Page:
The IBM homepage launched on May 24, 1994. What started with a few pages and an audio welcome message evolved into a global web presence, and I am honored that I have taken part in that journey. Hard to believe it's been 25 years already.Happy birthday,, and welcome to the Quarter Century Club!Related links:IBMIBM homepage history in screenshots by IBM's first corporate webmaster, Ed Costello
24.05.2019 - 07:31:00
Switching password managers: PowerShell to the rescue
As if dropping your beloved password manager and starting with another product wasn't hard enough, there is also the challenge of moving credentials to a new system. For many years I have been a happy RoboForm customer. The password manager integrated nicely with all browsers I use, had an easy to use interface and a flexible password generator, and with some fiddling also allowed selectively sharing family passwords on some computers only.Photo credit: Image by Jan Alexander from PixabayThe integration with Firefox deteriorated when legacy extensions were dropped from the browser, and the new RoboForm extension never quite reached the same ease of use and consistency in the user interface. Time had come to look into alternatives, and the choice was a combination of KeyPass, the the popular open source product, and 1Password, an the enterprise ready solution that supports shared vaults for families and teams.The migration seemed easy: RoboForm does have CSV export capabilities, although somewhat hidden in the latest version, and 1Password claims the ability to import RoboForm CSV files, only after a few attempts the results were mixed, to say the least. Some userids ended up in the password fields, and multiline notes were interpreted as tags. Clearly something wasn't right. 1Password support explained that the format seems to have changed recently, with RoboForm now exporting cards with the fields ordered asName,Url,MatchUrl,Login,Pwd,Note,Folder,Rf_fieldswhereas 1Password expectsName,MatchUrl,Login,Pwd,Note,Folder,Rf_fields,UrlThat's where my new affection for PowerShell comes into play. This would have entirely doable in REXX, Perl, Python or any other language I have used for reformatting data, but parsing and generating CSVs can be tricky to implement or require additional modules. Not so in PowerShell, where the conversion from an arbitrarily ordered CSV with headers is a simple one-liner:Import-Csv -Encoding UTF8 -Path $infile | Select-Object "Name", "MatchUrl", "Login", "Pwd", "Note", "Folder", "Rf_fields", "Url" | Export-Csv -Encoding UTF8 -NoTypeInformation $outfileAnd voilà, all data automagically ends up in the right fields.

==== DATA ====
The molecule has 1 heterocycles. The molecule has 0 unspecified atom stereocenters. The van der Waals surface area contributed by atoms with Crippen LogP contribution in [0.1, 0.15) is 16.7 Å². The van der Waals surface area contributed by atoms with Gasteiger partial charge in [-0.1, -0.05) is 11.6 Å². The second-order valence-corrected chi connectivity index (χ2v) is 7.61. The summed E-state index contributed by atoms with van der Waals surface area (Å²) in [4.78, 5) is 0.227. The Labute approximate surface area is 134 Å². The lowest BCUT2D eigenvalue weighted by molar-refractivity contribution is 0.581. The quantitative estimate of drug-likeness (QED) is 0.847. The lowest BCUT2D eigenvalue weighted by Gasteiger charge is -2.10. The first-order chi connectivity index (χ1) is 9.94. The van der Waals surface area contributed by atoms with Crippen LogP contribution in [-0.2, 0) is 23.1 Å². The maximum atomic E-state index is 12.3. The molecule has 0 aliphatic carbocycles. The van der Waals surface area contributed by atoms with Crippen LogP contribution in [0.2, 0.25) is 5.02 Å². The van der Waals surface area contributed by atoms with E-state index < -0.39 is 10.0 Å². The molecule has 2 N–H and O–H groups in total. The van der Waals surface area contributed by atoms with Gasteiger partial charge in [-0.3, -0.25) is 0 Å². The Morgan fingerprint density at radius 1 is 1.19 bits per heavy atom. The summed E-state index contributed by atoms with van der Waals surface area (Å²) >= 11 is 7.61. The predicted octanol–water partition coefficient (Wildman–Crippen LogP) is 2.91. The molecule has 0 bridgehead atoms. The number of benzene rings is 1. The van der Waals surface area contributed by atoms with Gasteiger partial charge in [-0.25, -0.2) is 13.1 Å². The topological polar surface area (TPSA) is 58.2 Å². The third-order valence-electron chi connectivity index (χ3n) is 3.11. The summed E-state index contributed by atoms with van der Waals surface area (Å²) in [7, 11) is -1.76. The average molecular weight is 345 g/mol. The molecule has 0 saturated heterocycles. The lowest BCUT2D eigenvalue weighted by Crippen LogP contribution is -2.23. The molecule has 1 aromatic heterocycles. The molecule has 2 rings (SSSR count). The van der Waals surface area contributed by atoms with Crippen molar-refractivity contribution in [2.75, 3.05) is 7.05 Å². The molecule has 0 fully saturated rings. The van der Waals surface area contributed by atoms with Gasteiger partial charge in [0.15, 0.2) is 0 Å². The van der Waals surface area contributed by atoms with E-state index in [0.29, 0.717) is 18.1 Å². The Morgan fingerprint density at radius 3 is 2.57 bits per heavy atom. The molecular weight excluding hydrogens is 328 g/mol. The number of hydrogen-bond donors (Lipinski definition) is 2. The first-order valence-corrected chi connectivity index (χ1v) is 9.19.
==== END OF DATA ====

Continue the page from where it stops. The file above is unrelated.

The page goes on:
28.03.2019 - 21:25:00 ...
Going extreme, briefly